The refreshingly accessible language and examples in this book highlight the growing recognition of critical thinking. We are all persuaders and targets of persuasion to some degree and we can barely live an hour without encountering arguments from politicians, advertisers or those we meet.
Separating rhetorical or fallacious arguments from sound ones is not simply an academic skill; it's the bedrock of personal liberty.
This concise guide offers relevant, rigorous and approachable methods of attaining this. The authors focus on analysing and assessing arguments in a thoughtfully structured series of chapters, with clear definitions, a glossary, plenty of examples and some useful exercises (without answers). Old philosophy chestnuts such as "relative truth" are given concise and practical treatment, leaving readers to get on with the issues at hand.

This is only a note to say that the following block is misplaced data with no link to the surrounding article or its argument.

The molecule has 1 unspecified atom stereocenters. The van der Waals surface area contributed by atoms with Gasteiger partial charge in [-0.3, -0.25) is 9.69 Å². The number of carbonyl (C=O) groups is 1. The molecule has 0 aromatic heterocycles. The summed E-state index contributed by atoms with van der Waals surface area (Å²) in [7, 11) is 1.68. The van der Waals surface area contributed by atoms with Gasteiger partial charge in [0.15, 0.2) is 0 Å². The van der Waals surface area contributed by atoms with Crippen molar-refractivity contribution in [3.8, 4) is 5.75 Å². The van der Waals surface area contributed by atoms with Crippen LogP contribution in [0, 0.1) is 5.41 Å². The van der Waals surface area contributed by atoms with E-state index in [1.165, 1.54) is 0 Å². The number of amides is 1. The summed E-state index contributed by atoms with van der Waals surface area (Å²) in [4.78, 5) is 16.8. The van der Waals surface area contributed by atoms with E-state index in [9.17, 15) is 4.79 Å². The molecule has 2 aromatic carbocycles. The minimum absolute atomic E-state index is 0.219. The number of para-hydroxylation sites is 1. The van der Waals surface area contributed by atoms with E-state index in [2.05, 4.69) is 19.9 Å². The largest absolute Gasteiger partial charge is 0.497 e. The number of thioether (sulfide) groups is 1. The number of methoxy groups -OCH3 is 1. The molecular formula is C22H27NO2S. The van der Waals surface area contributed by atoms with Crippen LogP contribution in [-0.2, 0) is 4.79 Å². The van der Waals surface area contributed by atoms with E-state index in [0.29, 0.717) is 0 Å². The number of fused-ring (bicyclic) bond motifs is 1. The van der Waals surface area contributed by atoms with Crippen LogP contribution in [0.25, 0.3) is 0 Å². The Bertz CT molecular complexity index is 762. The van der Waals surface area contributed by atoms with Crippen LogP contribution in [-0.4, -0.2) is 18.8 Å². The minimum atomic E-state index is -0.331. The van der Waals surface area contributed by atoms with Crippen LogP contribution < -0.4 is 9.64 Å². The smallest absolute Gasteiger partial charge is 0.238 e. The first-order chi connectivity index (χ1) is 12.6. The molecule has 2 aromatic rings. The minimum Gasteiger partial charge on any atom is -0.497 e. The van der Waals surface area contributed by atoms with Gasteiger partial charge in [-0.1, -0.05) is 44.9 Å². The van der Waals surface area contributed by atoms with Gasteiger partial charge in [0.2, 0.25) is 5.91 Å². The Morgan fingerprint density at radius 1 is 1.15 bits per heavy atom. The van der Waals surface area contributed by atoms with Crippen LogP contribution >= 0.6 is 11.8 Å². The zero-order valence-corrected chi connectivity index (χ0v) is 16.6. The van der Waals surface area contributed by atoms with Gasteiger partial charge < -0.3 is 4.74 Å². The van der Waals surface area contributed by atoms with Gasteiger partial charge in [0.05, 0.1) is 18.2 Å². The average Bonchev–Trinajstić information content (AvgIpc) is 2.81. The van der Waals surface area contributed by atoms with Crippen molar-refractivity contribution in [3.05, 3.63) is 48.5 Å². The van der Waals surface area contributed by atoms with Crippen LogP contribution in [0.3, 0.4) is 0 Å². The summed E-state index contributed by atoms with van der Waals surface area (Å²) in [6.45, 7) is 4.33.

Students at A-level and above, as well as educators, in particular teachers of RE and citizenship, dealing with subjects involving argument, will find this book a valuable resource for developing a useful understanding of methods of persuasion.
Will Ord is an education consultant specialising in thinking skills and citizenship education